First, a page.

And my friend said, “That is why I brought this video tape. If you watch this guy, he keeps you focused. He keeps you on track. You’ll never procrastinate again.”
About a week later, I pop in the tape. (Laughter) I find that if you don’t press play right away, something’s on TV…All the time. We have seven hundred channels now. When did this happen? When I was a kid, we had five channels. We didn’t have a remote. You had to hate something baddd enough—to get up—and walk down—five feet to change the channel. (Walks forward) Damn Bonanza, those horses are SO MUCH louder when they runnnn. It was a simpler time back then. You know, we were so easily entertained. We would watch anything: Flying Nun, we would watch a talking horse. We were so much more sophisticated, now we’re watching people eating bugs and marrying strangers for money. (Loud applause)
Oh we’ve come a long way, haven’t we? It’s enough to make you miss Mayberry isn’t it? God, that was a great show. The pace on that show…nothing every happened on that show. When there’s time for whistling, there’s a lot of time on a show…everything was different. It was just slowwweerrrr and longgggerrrr. Commercials were six minutes long, telling us how delicious cigarettes and alcohol were (laughing). Man, those people were happy smoking and drinking, weren’t they? People are still happy in commercials, but now they are concentrated in thirty seconds. They have to be happy in thirty seconds. Now there are some happy people. That, that woman in the shampoo commercial… (Laughter) she’s happy… she’s too happy. I fell for it though, I bought the shampoo. I…I gotta tell you, I was shampooing for a good half hour, and I never — got — that—happy. Finally I just had to fake it, you know…had to get out of the shower.
It’s amazing, thirty seconds and we get invested in those characters in the commercials. You know that old man who can eat corn on the cob again, (smiles) I’m happy for him. He couldn’t eat it for a while. Now he can. That woman on jury duty, sings, “Gotta go, gotta go, gotta go right now. Gotta go, gotta go, gotta go” (walking as if she has to go to the bathroom) She gotta goooo. And the judge doesn’t understand. Such a relief by the end of that commercial. Sings: “and I don’t have to go right now.” Uh (smiles) fantastic. Lady. Those jingles are catchy. We retain that in thirty seconds. We remember all this stuff, you know. Because of the repetition, I believe that someday sitcoms will be thirty seconds long cause that’s all we’ll need and that’s all our attention span can take. Cause our attention span is shot. We all have attention deficit disorder. ADD or OCD. One of the disorders with three letters cause we don’t have the time and patience to pronounce the entire disorder. (Laughter) That should be a disorder right there. TBD-TOO BUSY DISORDER. What’s with this sudden choice in disorders that we’ve got now, you know. When I was a kid, we just have crazy people. That’s all. Just crazy people. All the commercials on television now are for anti-depressants, for Prozac or Paxil. And they get you right away. (Frowns), deep voice: Are you sad? Do you get stressed? Do you have anxiety? (Appears worried) Yes, yes I have all of those things. I’m alive. I don’t want to take a pill. Go to Africa. Go follow some bushman around. He’s getting chased by a lion. That’s stress. Not gonna find a pygmy on Paxil, I’ll tell you that now… (Ellen walks around the stage)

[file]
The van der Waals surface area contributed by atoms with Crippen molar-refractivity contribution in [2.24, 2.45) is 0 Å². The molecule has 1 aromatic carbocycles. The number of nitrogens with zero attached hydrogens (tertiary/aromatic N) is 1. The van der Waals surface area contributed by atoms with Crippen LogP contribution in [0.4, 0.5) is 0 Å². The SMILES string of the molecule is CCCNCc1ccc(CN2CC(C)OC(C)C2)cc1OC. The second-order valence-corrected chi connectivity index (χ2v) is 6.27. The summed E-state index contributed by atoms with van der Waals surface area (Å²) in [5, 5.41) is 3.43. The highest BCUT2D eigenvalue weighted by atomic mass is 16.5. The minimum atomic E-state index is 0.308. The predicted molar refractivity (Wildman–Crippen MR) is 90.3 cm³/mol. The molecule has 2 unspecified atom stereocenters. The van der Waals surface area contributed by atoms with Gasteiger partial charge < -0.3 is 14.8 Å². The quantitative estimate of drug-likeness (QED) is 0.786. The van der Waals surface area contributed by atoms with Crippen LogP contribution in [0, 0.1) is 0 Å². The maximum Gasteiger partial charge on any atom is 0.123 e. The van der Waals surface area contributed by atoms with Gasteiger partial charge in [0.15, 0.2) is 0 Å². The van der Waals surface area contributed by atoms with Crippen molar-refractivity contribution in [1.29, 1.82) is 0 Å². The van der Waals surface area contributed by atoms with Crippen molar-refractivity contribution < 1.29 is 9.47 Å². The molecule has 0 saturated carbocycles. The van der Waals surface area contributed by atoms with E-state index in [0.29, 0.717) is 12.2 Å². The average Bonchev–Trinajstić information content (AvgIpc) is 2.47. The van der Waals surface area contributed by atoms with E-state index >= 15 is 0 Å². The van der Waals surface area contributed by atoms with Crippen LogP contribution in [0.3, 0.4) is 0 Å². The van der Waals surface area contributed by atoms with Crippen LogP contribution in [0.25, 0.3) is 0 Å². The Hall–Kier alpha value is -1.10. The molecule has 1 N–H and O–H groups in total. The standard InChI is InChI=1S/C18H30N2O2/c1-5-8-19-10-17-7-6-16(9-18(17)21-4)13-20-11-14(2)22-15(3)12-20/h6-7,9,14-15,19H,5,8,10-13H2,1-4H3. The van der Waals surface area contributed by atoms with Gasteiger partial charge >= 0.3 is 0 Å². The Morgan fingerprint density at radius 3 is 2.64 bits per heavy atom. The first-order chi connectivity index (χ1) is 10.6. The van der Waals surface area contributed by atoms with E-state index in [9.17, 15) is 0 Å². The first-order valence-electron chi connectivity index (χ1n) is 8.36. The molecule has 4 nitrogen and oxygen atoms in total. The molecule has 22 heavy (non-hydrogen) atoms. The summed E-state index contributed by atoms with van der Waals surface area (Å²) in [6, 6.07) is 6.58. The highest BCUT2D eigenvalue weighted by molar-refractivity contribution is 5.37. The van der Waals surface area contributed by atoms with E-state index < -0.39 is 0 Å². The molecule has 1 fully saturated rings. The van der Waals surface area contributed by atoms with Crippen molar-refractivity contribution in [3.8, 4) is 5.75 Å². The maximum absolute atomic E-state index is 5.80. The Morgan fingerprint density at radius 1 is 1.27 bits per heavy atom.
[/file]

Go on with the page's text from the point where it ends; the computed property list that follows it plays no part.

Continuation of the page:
I was watching the news the other day. Brought to you by Paxil. Well now I need it. Smart advertising. That’s the other thing. When I was a kid, the news was on once a day. You either caught it or you missed it. Now the news is on twenty-four hours a day. And that isn’t enough. They have a guy talking, and a crawl down there (shakes finger) SO you got that guy talking and you got the crawl going. You’re online. You’re putting your opinion on your pole (Pretends to be typing) NO, I say to that NO. (puts hand up to ear like talking on the phone) No I said no too. (Still pretending to type, looking anxious). (Typing nodding goes on for 15 seconds, followed by cheering). And then if you stop paying attention to the crawl, you go back to that guy and then you go back to the crawl and you catch the end of something. Madonna’s left foot. Worried: What about Madonna’s left foot? WHAT HAPPENED? (Proceeds to pretend type, audience laughs). Waiting for it to come back around again (Swings hand around in a circle). Goes to commercial in a sad voice: Are you sad? Do you get stressed? (Sighs in frustration) There should just be one crawl that goes around over and over again. Things are getting worse. That’s all we need. And the local newsman. They want you to watch every broadcast they’ve got don’t they? It’s not good enough you’re watching the one you’re watching. These teases to get you to watch later on. They’re so incredibly cruel. Broadcasting voice: it could be the most deadly thing in the world, and you may be having it for dinner. We will tell you what it is tonight at 11. (Looks down and picks up imaginary spoon, like she’s eating, with worried eyes) High pitched, worried voice: Is it peas? (Laughter). (Puts imaginary spoon down and continues to look worried). I feel sorry for the newscasters. You know, we can turn it off, but that’s there jobs and they have to tell these stories. They’re just coming up on the teleprompter. They don’t know what’s coming up, and they’ve got to go through this range of emotion that. Monotone: there were no survivors and next, Upbeat: Which candy bar helps you lose weight? Still to come, smile fades, worried voice: is an asteroid headed towards Earth, but first, Excited: where to find the cheesiest pizza in town? Worried: Also a disturbing new study finds that studies are disturbing.